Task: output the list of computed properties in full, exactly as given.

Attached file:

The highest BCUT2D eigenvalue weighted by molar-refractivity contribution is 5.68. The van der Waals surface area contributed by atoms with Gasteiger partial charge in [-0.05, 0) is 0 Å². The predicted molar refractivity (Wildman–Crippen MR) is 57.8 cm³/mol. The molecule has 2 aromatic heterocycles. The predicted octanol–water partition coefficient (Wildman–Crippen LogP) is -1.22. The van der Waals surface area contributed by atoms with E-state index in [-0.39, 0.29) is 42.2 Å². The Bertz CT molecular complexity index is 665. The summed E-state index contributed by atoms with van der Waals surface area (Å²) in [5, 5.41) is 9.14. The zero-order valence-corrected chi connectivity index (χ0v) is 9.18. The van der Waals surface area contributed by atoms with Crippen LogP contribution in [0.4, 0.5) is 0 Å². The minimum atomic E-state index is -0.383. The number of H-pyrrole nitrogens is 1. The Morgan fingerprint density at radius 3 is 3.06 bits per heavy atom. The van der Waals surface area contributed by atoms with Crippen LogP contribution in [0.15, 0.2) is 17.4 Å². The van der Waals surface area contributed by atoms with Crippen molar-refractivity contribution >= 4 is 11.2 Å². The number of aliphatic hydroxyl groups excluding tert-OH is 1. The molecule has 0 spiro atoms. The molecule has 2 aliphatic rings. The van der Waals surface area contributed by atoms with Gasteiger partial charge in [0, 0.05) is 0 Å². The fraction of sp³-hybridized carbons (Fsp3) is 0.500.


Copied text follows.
The highest BCUT2D eigenvalue weighted by molar-refractivity contribution is 5.68. The van der Waals surface area contributed by atoms with Gasteiger partial charge in [-0.05, 0) is 0 Å². The predicted molar refractivity (Wildman–Crippen MR) is 57.8 cm³/mol. The molecule has 2 aromatic heterocycles. The predicted octanol–water partition coefficient (Wildman–Crippen LogP) is -1.22. The van der Waals surface area contributed by atoms with E-state index in [-0.39, 0.29) is 42.2 Å². The Bertz CT molecular complexity index is 665. The summed E-state index contributed by atoms with van der Waals surface area (Å²) in [5, 5.41) is 9.14. The zero-order valence-corrected chi connectivity index (χ0v) is 9.18. The van der Waals surface area contributed by atoms with Crippen LogP contribution in [0.4, 0.5) is 0 Å². The minimum atomic E-state index is -0.383. The number of H-pyrrole nitrogens is 1. The Morgan fingerprint density at radius 3 is 3.06 bits per heavy atom. The van der Waals surface area contributed by atoms with Crippen LogP contribution in [0.15, 0.2) is 17.4 Å². The van der Waals surface area contributed by atoms with Crippen molar-refractivity contribution >= 4 is 11.2 Å². The number of aliphatic hydroxyl groups excluding tert-OH is 1. The molecule has 0 spiro atoms. The molecule has 2 aliphatic rings. The van der Waals surface area contributed by atoms with Gasteiger partial charge in [0, 0.05) is 0 Å². The fraction of sp³-hybridized carbons (Fsp3) is 0.500.